Electoral publicity interpreted honestly: PSRM. Series of IPN analyses. Elections-2014

Most of the election runners entered the campaign preceding the November 30 parliamentary elections with electoral TV videos, posters, slogans and advertisements. By definition, the publicity is biased, but in the election campaign it represents the type of information that the voters accept most often. That’s why IPN decided to launch a series of analyses entitled “Electoral publicity interpreted honestly” by which to contribute to developing the political culture, analyzing neutrally the subtleties of the electoral advertisements. The election runners are analyzed in accordance with their position in ballots.

Not only another piece torn off PCRM

The Party of Socialists of the Republic of Moldova (PSRM) has one of the most active and aggressive campaigns. With video clips, posters, advertisements and activists going from door to door, it is the only extraparliamentary party campaigning so intensely. Such a tactic seems necessary if we take into account the fact that the current leader of the PSRM Igor Dodon lost the mayoral elections in Chisinau to the limit, being then the candidate of the Communist Party (PCRM). The image that he gained then made many think, including Dodon, that he has the potential needed to form his own successful party. However, the expectations weren’t met. Dodon didn’t manage to make the best use of the electoral gains. He only managed to attract a small part of the people who voted for him in 2011. Therefore, the Socialists planned such an intensive campaign so as not to become part of the cohort of small left parties that are pieces torn off the PCRM with no chances of entering Parliament.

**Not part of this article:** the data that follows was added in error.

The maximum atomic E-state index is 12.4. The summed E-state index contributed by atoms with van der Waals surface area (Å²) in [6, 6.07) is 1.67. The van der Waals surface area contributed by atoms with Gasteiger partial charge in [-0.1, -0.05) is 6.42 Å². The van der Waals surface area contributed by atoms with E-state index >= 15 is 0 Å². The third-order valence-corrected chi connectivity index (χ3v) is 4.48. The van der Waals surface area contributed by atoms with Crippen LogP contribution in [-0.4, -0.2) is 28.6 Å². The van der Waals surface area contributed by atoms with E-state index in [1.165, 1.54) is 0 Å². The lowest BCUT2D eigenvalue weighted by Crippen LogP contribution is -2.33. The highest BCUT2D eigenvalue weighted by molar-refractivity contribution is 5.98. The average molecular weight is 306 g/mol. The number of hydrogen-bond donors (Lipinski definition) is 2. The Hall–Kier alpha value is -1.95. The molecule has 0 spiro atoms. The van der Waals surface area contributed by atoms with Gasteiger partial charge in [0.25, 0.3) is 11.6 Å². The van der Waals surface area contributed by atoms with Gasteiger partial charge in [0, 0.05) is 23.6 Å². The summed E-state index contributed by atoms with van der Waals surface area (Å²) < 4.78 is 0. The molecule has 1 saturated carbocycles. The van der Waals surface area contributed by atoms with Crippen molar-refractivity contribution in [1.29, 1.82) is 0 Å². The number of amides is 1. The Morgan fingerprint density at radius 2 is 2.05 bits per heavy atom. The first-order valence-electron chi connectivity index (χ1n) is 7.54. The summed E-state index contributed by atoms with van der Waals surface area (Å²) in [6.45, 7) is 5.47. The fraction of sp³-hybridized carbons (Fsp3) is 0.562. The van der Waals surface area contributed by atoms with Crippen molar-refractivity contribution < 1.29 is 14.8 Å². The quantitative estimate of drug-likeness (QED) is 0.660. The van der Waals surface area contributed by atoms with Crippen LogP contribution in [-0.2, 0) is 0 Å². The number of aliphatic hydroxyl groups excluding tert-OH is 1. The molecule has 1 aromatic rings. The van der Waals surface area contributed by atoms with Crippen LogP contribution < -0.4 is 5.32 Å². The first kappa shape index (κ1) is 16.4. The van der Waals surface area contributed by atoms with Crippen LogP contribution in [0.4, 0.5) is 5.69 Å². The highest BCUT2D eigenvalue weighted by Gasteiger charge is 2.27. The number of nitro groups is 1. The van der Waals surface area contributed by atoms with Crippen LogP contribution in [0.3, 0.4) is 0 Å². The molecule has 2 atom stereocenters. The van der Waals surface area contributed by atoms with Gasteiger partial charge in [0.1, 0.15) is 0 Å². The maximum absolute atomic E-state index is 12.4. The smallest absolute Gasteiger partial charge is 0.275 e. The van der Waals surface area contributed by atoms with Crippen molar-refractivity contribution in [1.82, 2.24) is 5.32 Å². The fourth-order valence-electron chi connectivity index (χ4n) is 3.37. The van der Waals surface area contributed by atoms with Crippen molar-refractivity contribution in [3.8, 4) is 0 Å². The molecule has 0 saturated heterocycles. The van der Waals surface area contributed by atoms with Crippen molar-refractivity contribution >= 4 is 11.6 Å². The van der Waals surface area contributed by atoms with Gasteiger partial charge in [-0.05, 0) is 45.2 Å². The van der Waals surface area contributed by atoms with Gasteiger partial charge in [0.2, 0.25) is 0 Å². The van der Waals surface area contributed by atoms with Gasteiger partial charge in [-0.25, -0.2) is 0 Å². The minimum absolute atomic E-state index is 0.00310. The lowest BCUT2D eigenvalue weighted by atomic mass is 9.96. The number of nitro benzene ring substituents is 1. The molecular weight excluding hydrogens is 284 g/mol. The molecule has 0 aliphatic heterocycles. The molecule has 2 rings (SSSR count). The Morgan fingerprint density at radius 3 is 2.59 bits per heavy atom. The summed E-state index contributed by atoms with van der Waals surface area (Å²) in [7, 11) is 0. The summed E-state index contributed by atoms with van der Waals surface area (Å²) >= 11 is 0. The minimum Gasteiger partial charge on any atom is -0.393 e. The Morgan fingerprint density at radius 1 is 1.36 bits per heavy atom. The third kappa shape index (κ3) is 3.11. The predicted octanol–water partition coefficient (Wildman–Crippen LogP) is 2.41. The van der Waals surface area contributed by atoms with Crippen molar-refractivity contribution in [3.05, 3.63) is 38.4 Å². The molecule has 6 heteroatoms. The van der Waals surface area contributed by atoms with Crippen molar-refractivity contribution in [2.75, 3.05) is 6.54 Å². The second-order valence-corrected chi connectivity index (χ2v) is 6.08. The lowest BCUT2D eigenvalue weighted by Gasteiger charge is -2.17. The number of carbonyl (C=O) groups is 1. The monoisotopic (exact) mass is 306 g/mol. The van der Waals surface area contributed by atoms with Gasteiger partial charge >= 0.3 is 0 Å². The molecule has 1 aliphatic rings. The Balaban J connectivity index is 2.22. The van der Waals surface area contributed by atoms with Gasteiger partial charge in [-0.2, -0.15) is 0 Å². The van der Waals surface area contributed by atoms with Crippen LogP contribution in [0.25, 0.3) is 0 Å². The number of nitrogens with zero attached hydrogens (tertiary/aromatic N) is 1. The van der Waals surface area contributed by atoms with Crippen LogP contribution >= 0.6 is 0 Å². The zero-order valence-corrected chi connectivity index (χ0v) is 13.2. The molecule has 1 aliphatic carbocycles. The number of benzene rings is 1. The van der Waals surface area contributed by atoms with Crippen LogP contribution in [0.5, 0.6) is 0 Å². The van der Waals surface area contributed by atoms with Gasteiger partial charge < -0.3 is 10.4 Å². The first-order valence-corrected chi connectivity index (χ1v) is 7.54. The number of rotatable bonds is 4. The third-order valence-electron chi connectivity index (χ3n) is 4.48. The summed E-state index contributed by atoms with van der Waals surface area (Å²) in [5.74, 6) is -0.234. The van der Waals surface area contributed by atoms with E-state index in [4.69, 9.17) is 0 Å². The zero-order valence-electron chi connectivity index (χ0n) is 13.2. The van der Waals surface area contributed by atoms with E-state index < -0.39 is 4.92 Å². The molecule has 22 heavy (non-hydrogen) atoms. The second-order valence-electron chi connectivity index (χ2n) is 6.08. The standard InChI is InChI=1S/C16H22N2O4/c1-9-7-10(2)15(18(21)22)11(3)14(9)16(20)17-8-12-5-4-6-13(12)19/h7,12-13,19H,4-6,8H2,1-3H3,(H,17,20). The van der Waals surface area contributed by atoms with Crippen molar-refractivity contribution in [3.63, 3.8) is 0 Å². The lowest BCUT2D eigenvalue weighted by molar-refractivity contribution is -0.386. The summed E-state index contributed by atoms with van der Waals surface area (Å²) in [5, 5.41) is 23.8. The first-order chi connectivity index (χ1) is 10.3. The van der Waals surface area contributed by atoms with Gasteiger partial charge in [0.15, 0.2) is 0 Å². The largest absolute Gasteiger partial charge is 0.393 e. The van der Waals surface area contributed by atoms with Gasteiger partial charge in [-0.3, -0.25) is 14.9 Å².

According to the last IMAS poll, commissioned by IPN, the PSRM would win 3.9% of the votes of the decided voters, a considerable increase compared with the results of the September poll, according to which only 2.8% of the voters would support the PSRM. It’s true that the Socialists do not yet pass the election threshold, but they have real chances if they keep this growth rate owing inclusively to their aggressive election campaign.

Only the Customs Union, only PSRM

The Socialists attack on two fronts. On the one hand, the struggle hand in hand with the PCRM for the radical left-wing voters: it has another Soviet symbol as emblem – the red star that promotes Moldovenism and anti-Romanism – and has a trenchant pro-Russian, pro-Customs Union and anti-EU position. On the other hand, it wants to attract those who are for joining the Customs Union and to convince the voters that the Eurasian alternative of the European Union is better for Moldova. Not accidentally, one of their slogans is “For Moldova in the Customs Union”. As in the case of the National Liberal Party (PNL), the Socialists do not have a clear message that could be considered the main slogan. Instead, they have a series of messages with the same meaning and of the same ideological orientation.